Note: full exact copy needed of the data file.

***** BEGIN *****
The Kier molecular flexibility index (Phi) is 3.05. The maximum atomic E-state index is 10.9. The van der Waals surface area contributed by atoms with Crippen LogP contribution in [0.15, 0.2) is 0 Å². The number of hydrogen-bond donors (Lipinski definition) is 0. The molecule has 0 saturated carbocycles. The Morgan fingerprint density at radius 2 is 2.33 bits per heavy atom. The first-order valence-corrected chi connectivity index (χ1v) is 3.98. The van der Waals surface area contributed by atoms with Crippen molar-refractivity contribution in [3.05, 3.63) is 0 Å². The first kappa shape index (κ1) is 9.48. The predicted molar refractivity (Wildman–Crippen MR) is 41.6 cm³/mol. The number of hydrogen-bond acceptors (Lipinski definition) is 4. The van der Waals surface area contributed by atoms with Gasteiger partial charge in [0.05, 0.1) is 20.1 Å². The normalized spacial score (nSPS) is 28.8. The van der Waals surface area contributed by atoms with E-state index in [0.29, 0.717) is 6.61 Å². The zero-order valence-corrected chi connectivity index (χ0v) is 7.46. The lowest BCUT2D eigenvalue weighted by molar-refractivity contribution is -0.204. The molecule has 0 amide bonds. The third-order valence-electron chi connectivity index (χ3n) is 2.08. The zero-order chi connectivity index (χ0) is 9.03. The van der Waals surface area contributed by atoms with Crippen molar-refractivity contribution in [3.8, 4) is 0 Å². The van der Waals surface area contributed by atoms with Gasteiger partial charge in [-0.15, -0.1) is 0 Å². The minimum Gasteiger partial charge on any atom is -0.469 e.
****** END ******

The Kier molecular flexibility index (Phi) is 3.05. The maximum atomic E-state index is 10.9. The van der Waals surface area contributed by atoms with Crippen LogP contribution in [0.15, 0.2) is 0 Å². The number of hydrogen-bond donors (Lipinski definition) is 0. The molecule has 0 saturated carbocycles. The Morgan fingerprint density at radius 2 is 2.33 bits per heavy atom. The first-order valence-corrected chi connectivity index (χ1v) is 3.98. The van der Waals surface area contributed by atoms with Crippen molar-refractivity contribution in [3.05, 3.63) is 0 Å². The first kappa shape index (κ1) is 9.48. The predicted molar refractivity (Wildman–Crippen MR) is 41.6 cm³/mol. The number of hydrogen-bond acceptors (Lipinski definition) is 4. The van der Waals surface area contributed by atoms with Gasteiger partial charge in [0.05, 0.1) is 20.1 Å². The normalized spacial score (nSPS) is 28.8. The van der Waals surface area contributed by atoms with E-state index in [0.29, 0.717) is 6.61 Å². The zero-order valence-corrected chi connectivity index (χ0v) is 7.46. The lowest BCUT2D eigenvalue weighted by molar-refractivity contribution is -0.204. The molecule has 0 amide bonds. The third-order valence-electron chi connectivity index (χ3n) is 2.08. The zero-order chi connectivity index (χ0) is 9.03. The van der Waals surface area contributed by atoms with Crippen molar-refractivity contribution in [3.8, 4) is 0 Å². The van der Waals surface area contributed by atoms with Gasteiger partial charge in [-0.15, -0.1) is 0 Å². The minimum Gasteiger partial charge on any atom is -0.469 e.